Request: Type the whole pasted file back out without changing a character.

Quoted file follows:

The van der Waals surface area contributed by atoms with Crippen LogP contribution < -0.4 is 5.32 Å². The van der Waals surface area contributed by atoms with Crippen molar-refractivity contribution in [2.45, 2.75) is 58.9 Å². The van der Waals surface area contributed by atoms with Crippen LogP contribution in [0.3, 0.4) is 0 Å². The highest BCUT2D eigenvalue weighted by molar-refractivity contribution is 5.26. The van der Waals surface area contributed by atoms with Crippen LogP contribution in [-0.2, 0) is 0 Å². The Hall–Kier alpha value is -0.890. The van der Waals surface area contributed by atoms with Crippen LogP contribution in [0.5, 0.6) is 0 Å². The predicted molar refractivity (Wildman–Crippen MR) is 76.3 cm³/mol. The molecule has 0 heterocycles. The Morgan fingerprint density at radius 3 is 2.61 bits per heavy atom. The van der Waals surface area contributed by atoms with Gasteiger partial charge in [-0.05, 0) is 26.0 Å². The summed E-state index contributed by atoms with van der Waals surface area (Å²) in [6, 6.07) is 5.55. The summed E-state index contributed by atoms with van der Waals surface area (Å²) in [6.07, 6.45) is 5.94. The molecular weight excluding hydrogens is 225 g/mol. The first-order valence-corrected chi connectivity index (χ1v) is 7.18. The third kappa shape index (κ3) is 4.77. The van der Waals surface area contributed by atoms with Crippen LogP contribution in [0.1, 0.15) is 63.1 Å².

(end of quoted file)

The van der Waals surface area contributed by atoms with Crippen LogP contribution < -0.4 is 5.32 Å². The van der Waals surface area contributed by atoms with Crippen molar-refractivity contribution in [2.45, 2.75) is 58.9 Å². The van der Waals surface area contributed by atoms with Crippen LogP contribution in [0.3, 0.4) is 0 Å². The highest BCUT2D eigenvalue weighted by molar-refractivity contribution is 5.26. The van der Waals surface area contributed by atoms with Crippen LogP contribution in [-0.2, 0) is 0 Å². The Hall–Kier alpha value is -0.890. The van der Waals surface area contributed by atoms with Crippen LogP contribution in [0.5, 0.6) is 0 Å². The predicted molar refractivity (Wildman–Crippen MR) is 76.3 cm³/mol. The molecule has 0 heterocycles. The Morgan fingerprint density at radius 3 is 2.61 bits per heavy atom. The van der Waals surface area contributed by atoms with Gasteiger partial charge in [-0.05, 0) is 26.0 Å². The summed E-state index contributed by atoms with van der Waals surface area (Å²) in [6, 6.07) is 5.55. The summed E-state index contributed by atoms with van der Waals surface area (Å²) in [6.07, 6.45) is 5.94. The molecular weight excluding hydrogens is 225 g/mol. The first-order valence-corrected chi connectivity index (χ1v) is 7.18. The third kappa shape index (κ3) is 4.77. The van der Waals surface area contributed by atoms with Crippen LogP contribution in [0.1, 0.15) is 63.1 Å².